FLSA rules do apply when it comes to overtime pay.
If you are a legal employee in California, you should gain a basic understanding of the Fair Labor Standards Act. This federal set of laws provides you with a number of important rights and protections, and it applies to all workers across the United States. However, you won’t know whether your rights are being violated until you understand the general contents of the Fair Labor Standard Act. With a strong grasp of these laws, you can hold your employer in California accountable whenever they commit acts of misconduct.
Of course, it becomes much easier to hold your employer accountable with the help of a qualified attorney who has experience with employment law. If you suspect that your employer may be committing some kind of violation, consult with one of these legal professionals immediately. They can let you know whether the Fair Labor Standards Act has been violated. If this is the case, your attorney can then help you sue your employer in a civil court in order to recover a considerable financial settlement.
FLSA Minimum Wage
Perhaps one of the most important aspects of the FLSA is its laws regarding minimum wage. According to these laws, the minimum wage in the United States is $7.25 per hour. However, California also has its own state-mandated minimum wage that effectively supersedes this. Effective January 1st of 2022, the minimum wage in California is $14-$15 per hour, which is much more substantial than the FLSA mandate. This means that the FLSA basically does not apply in California when it comes to minimum wage.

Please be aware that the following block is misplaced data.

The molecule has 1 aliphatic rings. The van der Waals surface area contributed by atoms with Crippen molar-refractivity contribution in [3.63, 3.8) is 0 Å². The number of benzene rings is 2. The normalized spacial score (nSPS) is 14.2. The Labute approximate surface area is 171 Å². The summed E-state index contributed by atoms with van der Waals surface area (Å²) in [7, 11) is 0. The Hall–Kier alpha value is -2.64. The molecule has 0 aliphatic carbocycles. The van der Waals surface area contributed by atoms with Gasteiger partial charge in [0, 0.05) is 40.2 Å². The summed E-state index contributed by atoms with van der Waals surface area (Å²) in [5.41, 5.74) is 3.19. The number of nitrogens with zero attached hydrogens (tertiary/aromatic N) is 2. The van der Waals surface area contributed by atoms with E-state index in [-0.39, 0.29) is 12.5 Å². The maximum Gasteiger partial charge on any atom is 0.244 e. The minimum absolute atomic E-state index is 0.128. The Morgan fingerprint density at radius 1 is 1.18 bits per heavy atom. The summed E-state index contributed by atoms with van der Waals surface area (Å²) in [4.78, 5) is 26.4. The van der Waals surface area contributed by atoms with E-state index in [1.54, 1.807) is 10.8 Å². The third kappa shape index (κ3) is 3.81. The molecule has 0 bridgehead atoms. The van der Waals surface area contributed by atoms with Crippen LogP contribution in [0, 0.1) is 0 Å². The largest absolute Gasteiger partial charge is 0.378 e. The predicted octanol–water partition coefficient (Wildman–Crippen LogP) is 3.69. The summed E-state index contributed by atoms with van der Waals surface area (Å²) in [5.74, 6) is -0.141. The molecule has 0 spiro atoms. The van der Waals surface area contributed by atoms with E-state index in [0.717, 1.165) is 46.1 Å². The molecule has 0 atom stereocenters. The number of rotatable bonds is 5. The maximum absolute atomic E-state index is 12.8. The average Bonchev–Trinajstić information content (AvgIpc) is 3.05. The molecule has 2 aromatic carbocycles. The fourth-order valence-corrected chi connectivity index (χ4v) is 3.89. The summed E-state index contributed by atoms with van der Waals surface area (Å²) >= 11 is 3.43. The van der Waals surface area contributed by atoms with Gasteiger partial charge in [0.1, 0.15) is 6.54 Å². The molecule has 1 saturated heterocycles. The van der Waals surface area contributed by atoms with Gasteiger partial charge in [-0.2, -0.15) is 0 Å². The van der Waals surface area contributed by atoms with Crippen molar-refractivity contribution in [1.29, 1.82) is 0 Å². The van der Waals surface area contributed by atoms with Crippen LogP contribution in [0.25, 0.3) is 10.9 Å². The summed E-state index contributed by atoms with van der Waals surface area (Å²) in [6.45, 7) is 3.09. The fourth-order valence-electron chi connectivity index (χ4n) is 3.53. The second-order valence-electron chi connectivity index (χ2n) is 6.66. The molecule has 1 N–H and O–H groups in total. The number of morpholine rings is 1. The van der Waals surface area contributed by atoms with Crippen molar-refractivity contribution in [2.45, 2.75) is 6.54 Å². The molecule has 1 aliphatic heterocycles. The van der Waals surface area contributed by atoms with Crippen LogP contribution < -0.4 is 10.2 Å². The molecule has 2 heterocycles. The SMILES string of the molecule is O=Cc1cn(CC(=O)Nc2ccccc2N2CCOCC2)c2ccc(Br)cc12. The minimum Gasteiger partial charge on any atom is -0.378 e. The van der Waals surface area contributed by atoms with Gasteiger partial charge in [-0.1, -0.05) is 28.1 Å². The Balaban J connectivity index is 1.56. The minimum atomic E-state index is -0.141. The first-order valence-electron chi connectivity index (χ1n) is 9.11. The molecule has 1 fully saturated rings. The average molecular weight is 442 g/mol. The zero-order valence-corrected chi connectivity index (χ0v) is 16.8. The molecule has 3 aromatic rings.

However, FLSA rules do apply when it comes to overtime pay. According to these laws, overtime pay should always be at least 1.5 times your regular wage. This means that in California, the minimum overtime wage should be at least $21 per hour. However, it’s important to note that the FLSA does not require employers to pay you overtime if you work on weekends or holidays. That being said, California dictates that you should be paid overtime once you work more than eight hours per day. In addition, you automatically start getting overtime for your seventh consecutive workday. So once again, the state of California actually gives you more rights compared to the FLSA when it comes to overtime.
Enlist the Help of a Qualified Attorney Today
If you’ve been searching the Los Angeles area for a qualified, experienced employment law attorney, there are many options available to you. Team up with one of these legal professionals, and you can approach your employment lawsuit in the most efficient, confident manner possible. With assistance from an attorney, it becomes much easier to hold your employer accountable and pursue justice. Book your consultation today.